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Padma LakshmiVariety's Power of Women presented
Padma LakshmiVariety's Power of Women presented

Padma Lakshmi on Her Battle With Endometriosis: 'I Was Relieved. Then I Got Angry'

Padma Lakshmi underwent two emergency surgeries before she learned the word endometriosis.

While accepting the Karma Award at Variety‘s Power of Women luncheon in New York, the “Top Chef” host and founder of the Endometriosis Foundation of America discussed her personal battle with the disease and the lack of resources and knowledge accessible to women and doctors dealing with it.

“When we first started the EFA nine years ago, most people couldn’t even say endometriosis, let alone know what it was,” Lakshmi said. “Many doctors still don’t know how to properly diagnose it.”

Lakshmi said doctors initially told her there was nothing she could do to relieve the painful cramps, nausea, backaches, excessive bleeding, and digestive issues she experienced during her menstrual cycle. She was not diagnosed with and treated for endometriosis until 23 years later. The activist also added that the majority of women sometimes go a decade undiagnosed with endometriosis.

“When I finally got the surgeries I needed and saw what life was like, I was relieved,” Lakshmi said. “But then I got angry. And that’s how the EFA was born.”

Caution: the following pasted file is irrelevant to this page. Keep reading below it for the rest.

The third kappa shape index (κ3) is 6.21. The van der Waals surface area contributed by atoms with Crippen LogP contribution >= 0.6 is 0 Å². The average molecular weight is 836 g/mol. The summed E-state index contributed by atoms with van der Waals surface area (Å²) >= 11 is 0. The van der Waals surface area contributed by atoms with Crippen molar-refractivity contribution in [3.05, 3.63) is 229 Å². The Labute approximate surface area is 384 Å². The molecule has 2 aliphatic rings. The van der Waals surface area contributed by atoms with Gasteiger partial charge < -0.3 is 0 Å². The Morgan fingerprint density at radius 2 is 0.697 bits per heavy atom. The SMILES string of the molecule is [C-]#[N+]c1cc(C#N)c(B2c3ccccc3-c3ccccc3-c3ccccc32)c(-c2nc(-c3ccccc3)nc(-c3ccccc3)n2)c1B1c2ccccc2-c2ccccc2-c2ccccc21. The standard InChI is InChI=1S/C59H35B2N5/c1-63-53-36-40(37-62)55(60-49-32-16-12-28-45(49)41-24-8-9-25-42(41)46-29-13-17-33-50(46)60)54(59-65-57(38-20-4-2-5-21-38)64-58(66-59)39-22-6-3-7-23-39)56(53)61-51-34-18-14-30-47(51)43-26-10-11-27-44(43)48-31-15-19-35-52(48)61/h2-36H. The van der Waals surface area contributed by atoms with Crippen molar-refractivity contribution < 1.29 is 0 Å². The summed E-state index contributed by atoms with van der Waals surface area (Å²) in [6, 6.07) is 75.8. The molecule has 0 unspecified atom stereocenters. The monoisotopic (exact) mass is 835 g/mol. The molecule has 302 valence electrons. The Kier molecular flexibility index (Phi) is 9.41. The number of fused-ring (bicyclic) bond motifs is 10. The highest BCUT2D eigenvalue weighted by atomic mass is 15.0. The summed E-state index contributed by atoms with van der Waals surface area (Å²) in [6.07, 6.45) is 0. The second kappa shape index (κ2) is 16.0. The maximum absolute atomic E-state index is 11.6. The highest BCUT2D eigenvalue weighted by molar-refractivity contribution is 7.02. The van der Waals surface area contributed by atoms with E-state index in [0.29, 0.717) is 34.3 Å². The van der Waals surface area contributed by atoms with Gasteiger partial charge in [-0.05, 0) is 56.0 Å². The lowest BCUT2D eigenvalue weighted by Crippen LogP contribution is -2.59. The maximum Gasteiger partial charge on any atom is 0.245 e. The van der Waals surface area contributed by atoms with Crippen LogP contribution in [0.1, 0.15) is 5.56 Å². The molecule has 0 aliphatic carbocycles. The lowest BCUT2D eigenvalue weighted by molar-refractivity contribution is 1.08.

She then expanded her speech to address the government’s handling of women’s health, calling out Vice President Mike Pence in particular for his efforts to limit birth control options for women, which are often used to treat the disease.

“I began to realize that I was being penalized because I have a uterus,” Lakshmi said. “I have a vagina. That’s right, a vagina, a love box, a snatch, a pleasure cave, my privates, my punani, my down there, the Bermuda triangle, a coochie, a yoni and the c-word. Oh, and to put it in the words of our oh so articulate commander in chief, a pussy.”

Supporting her statements with statistics, Lakshmi noted that the government spends $7 million to $11 million on endometriosis research a year, although it costs $21 billion. She finished her speech with a forward-looking attitude.

“I hope that by the time my daughter is an adult, there is a cure, or at least accessible treatment that is covered by insurance, so women worldwide don’t have to suffer in silence, like I and millions and millions and millions of women do,” she said.

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